This week Eskom presented its case for a further 10% increase in the electricity price, on top of an already-approved 12% increase. While that is a lot of money for almost every one to fork out over the next two years, believe it or not South Africa isn’t the country with the most expensive electricity in the world.

That honour goes to Italy, according to statistics and research company Statista, which reckons that Italians pay $0.21 (R2.56) per kilowatt hour. Before Eskom’s price hike, South Africans at the end of 2014 paid $0.08 (about R1) per kilowatt hour  on average.

The prices above is based on fixed, 12 month contracts prices starting in June 2014 for the supply of 1 000 kW with 450 hours use.

Of the selected countries however, South Africa did have the biggest increase in the price of electricity for the period, according to NUS Consulting.

price change

But how does South Africa stack up against its neighbours? According to Frost & Sullivan’s African Electricity Pricing Analysis, SA ranks rather low on the list when it cost to being the most expensive on the continent.

Africa electricity prices
Prices are in US cents per kilowatt hour.

As Eskom applies more pressure on the public to help fund its upkeep of Open Cycle Gas Turbines, NUS Consulting Group’s forecast for South Africa thinks things won’t get better soon.

“Electricity prices will continue to rise despite a slowing economy, as supply challenges persist. The short and long term outlook for electricity is for prices to increase as Eskom continues to deal with generation and infrastructure costs. NERSA (National Energy Regulator of South Africa) has applied a cap on gas prices (cost of gas per unit) to protect consumers, but approved allowable revenue of R1 billion for July 2014 to June 2015.”

While it isn’t specifically implied, there could be a correlation between the cost of electricity and its availability in Sub-Saharan markets.

“Countries in Sub-Saharan Africa have varyingly low levels of electrification. Approximately 42% of the population of Sub-Saharan Africa has access to electricity, compared with approximately 65% in South Asia and more than 90% in East Asia. The main reasons for low rural electrification levels is the low in-country generation capacities coupled with weak, damaged or underdeveloped electricity transmission and distribution infrastructure,” said KPMG in its Sub-Saharan Africa Power Outlook 2014 report.

With Eskom’s proposed increase in the electricity price, you might be wondering how that correlates with South Africa’s Consumer Price Index (CPI) or inflation rate. Electricity use and billing management company PowerOptimal created a graph to show just that.

Eskom-tariff-vs-inflation-comparison-with-projections1 (1)

The company notes that Eskom’s tariff increases were relatively in line of below inflation from 1987 until 2008, after which the price of electricity increased sharply.

“From the 2008 electricity crisis onwards, there is a clear and sharp inflection point for electricity tariffs in South Africa. From 2007 to 2015, electricity tariffs increased by 300%, whilst inflation over this period was 45%. Thus electricity tariffs tripled in 8 years,” it notes.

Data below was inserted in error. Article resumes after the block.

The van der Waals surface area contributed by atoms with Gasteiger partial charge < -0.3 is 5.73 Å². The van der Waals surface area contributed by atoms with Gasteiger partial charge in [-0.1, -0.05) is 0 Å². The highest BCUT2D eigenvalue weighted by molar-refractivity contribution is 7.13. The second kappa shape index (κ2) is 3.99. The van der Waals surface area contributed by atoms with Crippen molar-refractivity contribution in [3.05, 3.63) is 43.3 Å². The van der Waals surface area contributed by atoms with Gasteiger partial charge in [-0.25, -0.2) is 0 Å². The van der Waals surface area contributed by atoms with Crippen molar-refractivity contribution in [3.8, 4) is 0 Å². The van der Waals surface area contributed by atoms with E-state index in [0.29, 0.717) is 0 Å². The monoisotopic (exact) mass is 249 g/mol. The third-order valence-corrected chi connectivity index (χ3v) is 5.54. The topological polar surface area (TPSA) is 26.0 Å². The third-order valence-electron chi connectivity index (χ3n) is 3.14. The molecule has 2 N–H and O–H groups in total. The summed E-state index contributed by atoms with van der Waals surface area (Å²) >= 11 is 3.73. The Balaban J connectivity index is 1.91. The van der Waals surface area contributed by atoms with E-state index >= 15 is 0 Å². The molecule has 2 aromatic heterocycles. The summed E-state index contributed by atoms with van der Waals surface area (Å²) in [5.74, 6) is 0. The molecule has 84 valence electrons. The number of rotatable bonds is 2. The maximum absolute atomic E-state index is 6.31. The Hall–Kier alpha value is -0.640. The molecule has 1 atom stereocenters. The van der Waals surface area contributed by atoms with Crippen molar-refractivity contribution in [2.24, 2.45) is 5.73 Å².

It further explained that if the additional increase for 2015 (another 9.58% on top of the 12.69% already approved by Nersa) is approved, this will mean that the total increase in electricity tariffs from 2007 to 2015 would be 335%.

The same will be for the tariff increases applied for 2016/17. “This will mean that the total increase in electricity tariffs from 2007 to 2017 would be 495%, compared to 74% for inflation over the same period. Thus electricity tariffs would have increased 5-fold in 10 years.”

According to PowerOptimal, besides having to pay the hiked prices once they are approved, is to simply reduce our dependence and use of Eskom’s energy supply.

“It is safe to say that we can expect to see over the next several years: (a) a continuation of the current electricity supply shortages (read: load shedding); and (b) higher-than-inflation electricity price increases. We will all need to start thinking about how we can contribute to reducing demand and minimising the impact of the supply constraints.”

The important thing, though, is that even if our electricity looks cheap by international standards, everything is relative. South Africa’s annual Gross Domestic Product (GDP) per capita is $12 700, while Italy’s (relating to the first chart) is $28 376. Which essentially means Italians can afford to pay for their supply. Theoretically – it should be remembered the country is still recovering from a devastating depression post-2008 which has depressed wages and sent prices through the roof.

The biggest problem is that South Africa’s electricity prices looks set to keep on climbing.

[Image: CC by 2.0/Tony Hammond]  Sources: Statista, Frost & Sullivan, NUS Consulting Group, KPMG, PowerOptimal]
Charlie started his professional life as a motoring journalist for a community newspaper in Mpumalanga, Charlie explored different journalistic angles since his entry into the fast-paced world of publishing in 2006. While fostering a passion for the arts, Charlie developed a love for technology – both which allowed him to serve as Entertainment and Technology Editor for an online publication. Charlie has since been heavily involved in consumer technology for various websites and publications. He thoroughly enjoys World War II films and cerebral documentaries; aviation; photography and indie music. Oh yes, and he also has a rather strange obsession with collecting coffee mugs from his travels.